In the long run, maybe this disaster will end up beneficial for the Boston Red Sox. If you haven’t noticed, Memorial Day weekend is but 10 days away, and the local baseball nine is an imploding mess. Following last night’s latest meltdown in the Bronx, the Sox are now 19-20, 8 ½ games behind Tampa Bay and trail New York by 6 ½.
But it’s only…But it’s only…
This is not meant to be doom-and-gloom, but a reality check is in order: The Red Sox are going nowhere.
Hey, baldy, you don’t know. If the pitching rebounds and Theo Epstein gets some more pieces for the bullpen…
Yeah, that’s a rich one. Pinning hope that Epstein can construct a viable bullpen is like assuming Claude Julien will win a Game 7 someday.
Really, it wasn’t the way last night’s game ended (Jonathan Papelbon coughing things up with a ferocity not seen since Marc Savard) that was telling about what road this team is headed down, but what happened after the game. After starter Daisuke Matsuzaka (and wasn’t he just a pleasure to watch?) questioned whether he should have thrown more fastballs, Peter Abraham went and asked Victor Martinez about the pitch selection.
“He’s the one,” Martinez said. “I’m just back there trying to help him go through the game. At the end he’s the one who has the ball in his hand. I’m just behind the plate trying to help him. At the end, he’s the one who has the last word. He’s the one who has the ball in his hand. I just put down suggestions and he can say yes or no.”
Matsuzaka gave up five runs in the first. When asked the reason for that, the righty said, “There’s one thing that I know for sure, but I’m not quite ready to share that.”
And that, in a nutshell, is your Boston Red Sox. It’s seems as every day passes there’s another miscommunication of some sort. I mean, imagine if Terry Francona, the best in the game at keeping things in-house, let half the stuff going on in that clubhouse to go public.
If, like Bill James said recently, the Red Sox “spend an immense amount of time worrying about” team chemistry, shouldn’t we wonder if this group as constituted doesn’t have the know-how or, frankly, guts to step up when faced with adversity? Because when we see some semblance of that it will be the first time.
You have to wonder at what point Golden Boy John Farrell gets the Dave Wallace treatment. As overhyped as they may have been heading into the season, the Red Sox starting staff can’t be this bad. Scratch that, shouldn’t be this bad. And yet, Josh Beckett, Jon Lester, John Lackey, Clay Buchholz, and Matsuzaka collectively have the worst starting ERA outside of anyone in Kansas City or Detroit in the American League, where no team has allowed more earned runs than the 198 given up by the entire Red Sox pitching staff (Insert snarky “prevention” comment here.)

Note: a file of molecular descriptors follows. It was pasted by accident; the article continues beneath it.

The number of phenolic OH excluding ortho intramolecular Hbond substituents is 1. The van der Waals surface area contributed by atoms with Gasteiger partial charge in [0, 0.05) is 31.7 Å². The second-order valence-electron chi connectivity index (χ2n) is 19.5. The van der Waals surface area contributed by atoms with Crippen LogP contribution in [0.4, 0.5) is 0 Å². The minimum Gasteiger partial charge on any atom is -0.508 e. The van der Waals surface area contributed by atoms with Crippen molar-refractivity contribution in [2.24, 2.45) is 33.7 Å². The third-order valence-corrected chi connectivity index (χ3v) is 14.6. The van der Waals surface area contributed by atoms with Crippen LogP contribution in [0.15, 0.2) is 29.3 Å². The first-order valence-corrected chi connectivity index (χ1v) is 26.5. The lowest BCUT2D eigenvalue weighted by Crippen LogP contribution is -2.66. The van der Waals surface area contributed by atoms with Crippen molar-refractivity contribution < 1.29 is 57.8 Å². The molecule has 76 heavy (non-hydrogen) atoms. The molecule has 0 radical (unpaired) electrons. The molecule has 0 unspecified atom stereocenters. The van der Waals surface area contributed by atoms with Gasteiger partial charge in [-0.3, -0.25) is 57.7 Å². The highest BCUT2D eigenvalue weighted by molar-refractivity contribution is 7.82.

I keep going back to the 1988 Red Sox for the last time I can remember a team beginning a season so dreadfully before making a run and actually winning the division. But even that team wasn’t this bad record-wise. On May 18, the Sox were 20-18, and at their lowest point, 10 games out of first, they were only two games under .500. It took firing John McNamara, trading for Mike Boddicker, a sprinkling of Morgan Magic, and a heaping portion of smoke and mirrors for the Red Sox to storm past the Tigers and hang on to win the East.
Anyone who was around then can relay to the rest of you what fun it was to be a Red Sox fan that summer. Down the stretch, not so much, as Boston struggled to finish a measly 89-73, good enough for the AL Least, but its inferiority showed mightily vs. the A’s in the ALCS.
If the 2010 Red Sox finish 89-73, they will be in third place. For if it takes 95 wins to win the wild card – and this year with the Rays and Yankees at the top of the heap, not to mention the Twins and Tigers in the Central, it may take more – the Red Sox need only go 76-47 the rest of the way.
When you think this team is capable of playing 30 games over .500, wake me from my slumber.
The Red Sox are in their deepest stretch of difficult competition, and have thusly responded with all the success of a BP spokesperson at an EPA convention. In the long run, maybe that allows Epstein to sell on certain guys who may have some value: Martinez, Mike Lowell…no, that’s about it.
Oh, wait, it’s not.
Can I ask why whenever anyone broaches the topic of trading Papelbon they’re treated as if they just ripped the bubbler from the wall and busted through the window en route to freedom? (Dan Shaughnessy says today, “Forget that noise.”) You might think that someone suggested they trade Nomar Garciaparra or that the Celtics could land Kevin Garnett. I know, crazy right?
Papelbon is the greatest closer in Sox history, but he’s 29 and is going to be looking for record-breaking dough when he becomes a free agent after 2011. The Red Sox aren’t going to give it to him. Logic though says the time to deal Papelbon isn’t now, but prior to next season, lest you surrender any of his prime. Then again, he likely won’t have more value than he does right now. Or Epstein may just want the draft picks he’ll get by letting him walk.
It doesn’t really matter, because it’s not likely to happen. However, something, anything needs to be done in order to right this sinking ship.
They’ll be fine. Remember, marathon, not a…
Yeah, yeah. But it hasn’t been this bad in a long time. And if you want to fix it, there seems to be little wiggle room to do so.
In other news, the Fenway sellout streak will hit No. 574 tomorrow night when the Sox host the Twins, just another bit of garbage being sold to you over on Yawkey Way.